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Carbon dioxide in the critically ill: too much or too little of a good thing?

Authors
Type
Published Article
Journal
Respiratory care
Publication Date
Volume
59
Issue
10
Pages
1597–1605
Identifiers
DOI: 10.4187/respcare.03405
PMID: 25261559
Source
Medline
Keywords
License
Unknown

Abstract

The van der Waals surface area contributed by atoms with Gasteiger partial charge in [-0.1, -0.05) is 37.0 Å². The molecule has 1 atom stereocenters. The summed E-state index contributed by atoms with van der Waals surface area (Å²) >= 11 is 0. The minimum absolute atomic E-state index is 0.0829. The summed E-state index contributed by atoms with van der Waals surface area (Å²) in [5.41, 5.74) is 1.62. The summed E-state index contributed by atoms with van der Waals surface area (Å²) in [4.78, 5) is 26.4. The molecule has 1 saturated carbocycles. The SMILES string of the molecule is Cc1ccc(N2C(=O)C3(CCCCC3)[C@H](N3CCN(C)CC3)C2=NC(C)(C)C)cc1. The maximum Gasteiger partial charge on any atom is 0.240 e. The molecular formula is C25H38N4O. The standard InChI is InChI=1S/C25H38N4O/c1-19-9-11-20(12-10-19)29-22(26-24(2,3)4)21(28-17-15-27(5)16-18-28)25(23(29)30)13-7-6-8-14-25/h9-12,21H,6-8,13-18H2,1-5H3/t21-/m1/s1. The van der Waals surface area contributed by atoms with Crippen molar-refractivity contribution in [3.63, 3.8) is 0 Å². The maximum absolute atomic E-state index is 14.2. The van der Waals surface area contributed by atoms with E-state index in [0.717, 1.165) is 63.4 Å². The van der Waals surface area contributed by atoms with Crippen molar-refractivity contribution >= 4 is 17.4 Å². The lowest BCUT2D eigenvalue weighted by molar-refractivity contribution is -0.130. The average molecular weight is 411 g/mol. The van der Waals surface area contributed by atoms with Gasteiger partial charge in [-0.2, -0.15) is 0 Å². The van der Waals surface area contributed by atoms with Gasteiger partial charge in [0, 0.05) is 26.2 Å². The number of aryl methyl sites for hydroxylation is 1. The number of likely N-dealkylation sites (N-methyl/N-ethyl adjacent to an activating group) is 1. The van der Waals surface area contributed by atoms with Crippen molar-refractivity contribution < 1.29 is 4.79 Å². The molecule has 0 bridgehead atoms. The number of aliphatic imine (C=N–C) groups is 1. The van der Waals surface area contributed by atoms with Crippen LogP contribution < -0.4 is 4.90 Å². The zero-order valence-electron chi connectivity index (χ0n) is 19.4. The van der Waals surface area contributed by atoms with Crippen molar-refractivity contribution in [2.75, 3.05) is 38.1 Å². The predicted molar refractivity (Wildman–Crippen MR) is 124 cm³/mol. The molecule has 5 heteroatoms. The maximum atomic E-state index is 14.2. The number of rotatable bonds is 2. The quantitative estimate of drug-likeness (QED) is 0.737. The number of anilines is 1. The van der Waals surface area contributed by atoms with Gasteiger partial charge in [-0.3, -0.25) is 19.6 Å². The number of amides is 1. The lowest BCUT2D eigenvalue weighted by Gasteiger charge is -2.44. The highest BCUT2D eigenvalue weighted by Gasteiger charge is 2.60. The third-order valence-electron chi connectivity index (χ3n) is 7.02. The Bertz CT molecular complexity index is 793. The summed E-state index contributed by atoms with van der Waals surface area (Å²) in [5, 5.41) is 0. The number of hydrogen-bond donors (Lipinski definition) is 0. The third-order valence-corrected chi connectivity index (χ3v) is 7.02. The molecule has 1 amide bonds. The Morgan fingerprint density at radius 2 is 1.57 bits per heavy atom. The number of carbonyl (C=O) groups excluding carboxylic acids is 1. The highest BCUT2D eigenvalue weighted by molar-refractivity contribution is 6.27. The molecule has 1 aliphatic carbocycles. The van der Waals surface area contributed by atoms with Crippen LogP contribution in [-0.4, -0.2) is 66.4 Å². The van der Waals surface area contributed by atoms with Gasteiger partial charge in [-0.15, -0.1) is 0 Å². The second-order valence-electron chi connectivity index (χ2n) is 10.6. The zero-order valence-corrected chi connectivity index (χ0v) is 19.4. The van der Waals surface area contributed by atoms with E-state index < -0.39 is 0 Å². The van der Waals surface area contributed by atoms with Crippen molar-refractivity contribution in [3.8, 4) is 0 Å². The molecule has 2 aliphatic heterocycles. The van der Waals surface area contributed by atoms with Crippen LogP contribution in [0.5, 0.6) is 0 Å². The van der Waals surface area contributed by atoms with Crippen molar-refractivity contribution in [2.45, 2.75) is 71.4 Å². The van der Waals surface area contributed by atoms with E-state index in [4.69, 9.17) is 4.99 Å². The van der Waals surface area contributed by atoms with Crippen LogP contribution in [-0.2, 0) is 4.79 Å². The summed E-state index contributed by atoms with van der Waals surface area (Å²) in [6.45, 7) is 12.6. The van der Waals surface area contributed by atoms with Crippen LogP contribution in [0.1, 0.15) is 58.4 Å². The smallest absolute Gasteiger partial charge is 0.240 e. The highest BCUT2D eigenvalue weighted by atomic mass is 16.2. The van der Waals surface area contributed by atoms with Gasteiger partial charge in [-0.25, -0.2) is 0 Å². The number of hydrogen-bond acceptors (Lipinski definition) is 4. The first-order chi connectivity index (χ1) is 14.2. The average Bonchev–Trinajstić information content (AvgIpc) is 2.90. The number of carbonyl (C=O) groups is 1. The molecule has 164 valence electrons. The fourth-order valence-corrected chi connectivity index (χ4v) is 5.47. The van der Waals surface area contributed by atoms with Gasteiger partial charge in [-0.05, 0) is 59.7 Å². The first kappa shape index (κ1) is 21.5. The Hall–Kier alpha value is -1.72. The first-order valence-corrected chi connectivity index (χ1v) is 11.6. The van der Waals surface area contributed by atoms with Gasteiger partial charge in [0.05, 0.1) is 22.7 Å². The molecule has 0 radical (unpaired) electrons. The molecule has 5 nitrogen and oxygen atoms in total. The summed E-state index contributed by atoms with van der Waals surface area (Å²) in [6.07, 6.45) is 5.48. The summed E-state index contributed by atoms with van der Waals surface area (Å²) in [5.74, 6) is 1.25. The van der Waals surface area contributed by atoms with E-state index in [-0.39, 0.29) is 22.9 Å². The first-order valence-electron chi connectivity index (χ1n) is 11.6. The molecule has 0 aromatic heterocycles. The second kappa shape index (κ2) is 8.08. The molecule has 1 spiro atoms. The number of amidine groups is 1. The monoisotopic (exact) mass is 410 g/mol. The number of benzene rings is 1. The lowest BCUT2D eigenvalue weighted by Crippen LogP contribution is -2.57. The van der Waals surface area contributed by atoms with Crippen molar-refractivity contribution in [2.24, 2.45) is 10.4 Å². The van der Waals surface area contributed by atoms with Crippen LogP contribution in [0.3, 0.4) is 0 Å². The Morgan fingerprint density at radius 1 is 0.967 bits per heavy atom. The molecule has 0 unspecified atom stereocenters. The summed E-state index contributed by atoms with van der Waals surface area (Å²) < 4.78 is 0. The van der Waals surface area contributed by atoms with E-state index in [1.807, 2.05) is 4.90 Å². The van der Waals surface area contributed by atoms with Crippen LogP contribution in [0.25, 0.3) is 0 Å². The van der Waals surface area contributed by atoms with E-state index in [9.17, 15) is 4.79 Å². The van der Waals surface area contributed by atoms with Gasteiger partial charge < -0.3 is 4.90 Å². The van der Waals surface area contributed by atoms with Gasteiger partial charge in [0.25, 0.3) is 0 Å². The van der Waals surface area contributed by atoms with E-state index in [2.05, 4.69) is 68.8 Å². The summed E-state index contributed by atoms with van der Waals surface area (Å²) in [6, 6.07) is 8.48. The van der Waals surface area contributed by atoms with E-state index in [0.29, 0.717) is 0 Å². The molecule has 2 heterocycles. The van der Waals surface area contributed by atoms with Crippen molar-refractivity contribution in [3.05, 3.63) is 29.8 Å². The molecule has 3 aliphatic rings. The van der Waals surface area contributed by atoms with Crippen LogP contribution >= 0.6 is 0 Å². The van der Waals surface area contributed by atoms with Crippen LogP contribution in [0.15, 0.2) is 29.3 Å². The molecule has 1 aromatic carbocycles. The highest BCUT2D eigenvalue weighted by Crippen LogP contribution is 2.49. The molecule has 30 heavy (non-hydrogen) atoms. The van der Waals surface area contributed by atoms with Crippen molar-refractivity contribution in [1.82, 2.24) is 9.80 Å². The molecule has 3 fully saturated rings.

Hypercapnia and hypocapnia commonly complicate conditions that are present in critically ill patients. Both conditions have important physiologic effects that may impact the clinical management of these patients. For instance, hypercapnia results in bronchodilation and enhanced hypoxic vasoconstriction, leading to improved ventilation/perfusion matching. Hypocapnia reduces cerebral blood volume through arterial vasoconstriction. These effects have also been exploited for therapeutic aims. In patients with traumatic brain injury (TBI), hypocapnia is often utilized to control intracranial pressure. However, this effect is not sustained, and prolonged hypocapnia increases the risk of mortality and severe disability in patients with TBI. Hypercapnia and hypercapnic acidosis are common consequences of lung-protective ventilation in ARDS. Hypercapnic acidosis reduces ischemic lung injury and preserves lung compliance, but concern has arisen over hypercapnia-induced immunosuppression and the potential for bacterial proliferation in sepsis. Experimental studies suggest that buffering hypercapnic acidosis attenuates these effects, whereas hypocapnia appears to potentiate lung injury through increased capillary permeability and decreased lung compliance. Several areas of uncertainty surround the role of hypercapnia/hypocapnia in treating TBI and ARDS. Current data support recommendations to avoid hypocapnia in treating TBI, with the exception of emergent treatment of elevated intracranial pressure, while awaiting definitive management. Permissive hypercapnia is commonly accepted as a consequence of lung-protective ventilation in ARDS, but there is insufficient evidence to support the induction of hypercapnic acidosis in clinical practice. Buffering hypercapnic acidosis should be considered only for a specific clinical indication (eg, hemodynamic instability). For clinicians choosing to buffer hypercapnic acidosis, tris-hydroxymethyl aminomethane is recommended over sodium bicarbonate, as it is more effective in correcting pH and is not associated with increased carbon dioxide production. Future studies should aim to address these areas of uncertainty to help guide clinicians in the therapeutic use and management of hypercapnia/hypocapnia in critically ill patients.

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